US Senator Harry Reid (D-NV) may be retiring from politics next year but he appears determined to use his remaining time in office to aid one of his home state’s major corporate citizens.
On Monday, The Hill reported that Reid was attempting to pass legislation that would make it easier for casino operator Caesars Entertainment to screw its junior creditors. Reid is seeking to amend the federal Trust Indenture Act of 1939 to allow corporations to conduct out-of-court restructuring of a subsidiary’s debt.
Caesars’ main unit, Caesars Entertainment Operating Co (CEOC), filed for bankruptcy protection in January and has been trying to push a restructuring plan that would shave billions of dollars off its $18b debt. Most of that pain would be borne by junior creditors, who are understandably challenging the legality of CEOC’s proposal.
Much of the legal drama involves Caesars’ reneging on debt commitments and the shuffling of profitable assets out of CEOC into other divisions of the parent company prior to the bankruptcy filing. A federal judge has already declared that these asset transfers likely violated the Trust Indenture Act, which was set up following the Great Depression to prevent corporations from engaging in the kind of “impermissible out-of-court restructuring” Caesars is attempting.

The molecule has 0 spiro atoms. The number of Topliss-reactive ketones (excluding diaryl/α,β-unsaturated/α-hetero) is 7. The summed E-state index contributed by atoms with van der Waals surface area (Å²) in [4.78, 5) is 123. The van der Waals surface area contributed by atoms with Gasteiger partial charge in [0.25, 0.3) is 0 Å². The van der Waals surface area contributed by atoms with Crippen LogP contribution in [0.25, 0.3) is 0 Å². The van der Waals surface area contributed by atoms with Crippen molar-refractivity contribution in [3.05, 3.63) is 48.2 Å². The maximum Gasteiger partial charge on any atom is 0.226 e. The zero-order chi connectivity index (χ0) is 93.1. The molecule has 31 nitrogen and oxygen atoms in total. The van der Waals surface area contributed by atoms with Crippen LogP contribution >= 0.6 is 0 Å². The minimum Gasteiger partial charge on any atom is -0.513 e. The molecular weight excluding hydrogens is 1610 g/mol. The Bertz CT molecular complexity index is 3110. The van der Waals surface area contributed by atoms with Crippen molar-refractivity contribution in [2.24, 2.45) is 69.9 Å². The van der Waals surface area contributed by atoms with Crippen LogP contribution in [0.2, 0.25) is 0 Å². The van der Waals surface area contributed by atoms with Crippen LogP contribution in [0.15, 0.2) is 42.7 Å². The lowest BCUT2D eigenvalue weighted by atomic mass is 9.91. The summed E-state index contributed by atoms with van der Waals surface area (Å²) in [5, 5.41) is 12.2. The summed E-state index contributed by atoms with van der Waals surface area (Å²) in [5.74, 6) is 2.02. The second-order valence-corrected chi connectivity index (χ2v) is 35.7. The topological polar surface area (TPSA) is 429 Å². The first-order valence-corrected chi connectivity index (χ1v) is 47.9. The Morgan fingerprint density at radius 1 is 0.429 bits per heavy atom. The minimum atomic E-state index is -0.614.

Sen. Richard Shelby (R-AL) attempted to attach the aforementioned amendment to a transportation bill last month but withdrew it after members of the Democratic caucus loudly protested the move. Critics claimed the amendment would unfairly benefit Education Management Corporation (EMC), a for-profit provider of post-secondary education that has been widely slammed for saddling students with significant debts in exchange for diplomas of dubious value.
However, Reid may yet win the day, as he has reportedly rewritten his provision to exclude EMC. Reid wants to include his rewritten provision in the year-end omnibus bill Congress needs to pass by Friday (12) to keep the government in funds for the coming year.
Caesars has warned that if junior creditors can convince federal judges in New York and Delaware that the controversial asset transfers were illegal, the parent company will have to join CEOC in bankruptcy court.